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“A 10 out of 10 . . . Anyone interested in science, sibling relationships, and friendships will enjoy reading We Dream of Space.”—Time for Kids
Newbery Medalist and New York Times–bestselling author Erin Entrada Kelly transports readers to 1986 and introduces them to the unforgettable Cash, Fitch, and Bird Nelson Thomas in this pitch-perfect middle grade novel about family, friendship, science, and exploration. This acclaimed Newbery Honor Book is a great choice for readers of Kate DiCamillo, Rita Williams-Garcia, and Rebecca Stead.
Cash, Fitch, and Bird Nelson Thomas are three siblings in seventh grade together in Park, Delaware. In 1986, as the country waits expectantly for the launch of the space shuttle Challenger, they each struggle with their own personal anxieties. Cash, who loves basketball but has a newly broken wrist, is in danger of failing seventh grade for the second time. Fitch spends every afternoon playing Major Havoc at the arcade on Main and wrestles with an explosive temper that he doesn’t understand. And Bird, his twelve-year-old twin, dreams of being NASA’s first female shuttle commander, but feels like she’s disappearing.
The Nelson Thomas children exist in their own orbits, circling a tense and unpredictable household, with little in common except an enthusiastic science teacher named Ms. Salonga. As the launch of the Challenger approaches, Ms. Salonga gives her students a project—they are separated into spacecraft crews and must create and complete a mission. When the fated day finally arrives, it changes all of their lives and brings them together in unexpected ways.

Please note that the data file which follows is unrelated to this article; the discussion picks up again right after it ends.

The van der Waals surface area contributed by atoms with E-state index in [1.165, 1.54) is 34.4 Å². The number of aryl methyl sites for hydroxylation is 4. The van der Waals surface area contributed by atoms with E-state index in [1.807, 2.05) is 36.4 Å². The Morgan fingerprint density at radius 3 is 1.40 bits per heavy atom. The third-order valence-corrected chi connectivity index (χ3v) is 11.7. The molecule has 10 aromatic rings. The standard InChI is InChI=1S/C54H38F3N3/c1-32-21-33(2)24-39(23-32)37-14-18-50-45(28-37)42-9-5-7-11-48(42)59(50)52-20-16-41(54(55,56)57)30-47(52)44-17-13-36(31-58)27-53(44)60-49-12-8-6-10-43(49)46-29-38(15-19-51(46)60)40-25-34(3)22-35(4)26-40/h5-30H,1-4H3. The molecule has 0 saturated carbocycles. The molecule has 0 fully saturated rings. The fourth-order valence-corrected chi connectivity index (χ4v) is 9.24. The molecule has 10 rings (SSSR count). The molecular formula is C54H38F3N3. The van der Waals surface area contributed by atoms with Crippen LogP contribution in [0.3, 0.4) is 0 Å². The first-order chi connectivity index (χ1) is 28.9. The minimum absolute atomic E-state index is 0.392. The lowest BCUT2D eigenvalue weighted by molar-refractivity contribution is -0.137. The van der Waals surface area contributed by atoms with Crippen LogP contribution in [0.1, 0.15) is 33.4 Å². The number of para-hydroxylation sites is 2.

Told in three alternating points of view, We Dream of Space is an unforgettable and thematically rich novel for middle grade readers.
We Dream of Space is illustrated throughout by the author.
New York Times–bestselling author Erin Entrada Kelly was awarded the Newbery Medal for Hello, Universe and a Newbery Honor for We Dream of Space. She grew up in Lake Charles, Louisiana, and now lives in Delaware. She is a professor of children’s literature in the graduate fiction and publishing programs at Rosemont College, where she earned her MFA, and is on the faculty at Hamline University. Her short fiction has been nominated for the Philippines Free Press Literary Award for Short Fiction and the Pushcart Prize. Erin Entrada Kelly’s debut novel, Blackbird Fly, was a Kirkus Best Book, a School Library Journal Best Book, an ALSC Notable Book, and an Asian/Pacific American Literature Honor Book. She is also the author of The Land of Forgotten Girls, winner of the Asian/Pacific American Award for Literature; You Go First, a Spring 2018 Indie Next Pick; Lalani of the Distant Sea, an Indie Next Pick; and Maybe Maybe Marisol Rainey, which she also illustrated. The author’s mother was the first in her family to immigrate to the United States from the Philippines, and she now lives in Cebu.
“Newbery Medal–winning Kelly contemplates space exploration and sibling bonds in her latest captivating novel. . . . Another wondrous title from a remarkably talented author.” — Booklist (starred review)
“Newbery Award–winner Kelly follows three Delaware siblings in the weeks leading up to the January 1986 launch of the Challenger. . . . Kelly shows the incredible power of words—the irreparable damage they inflict and their ability to uplift—while crafting a captivating story about family’s enduring bonds.” — Publishers Weekly (starred review)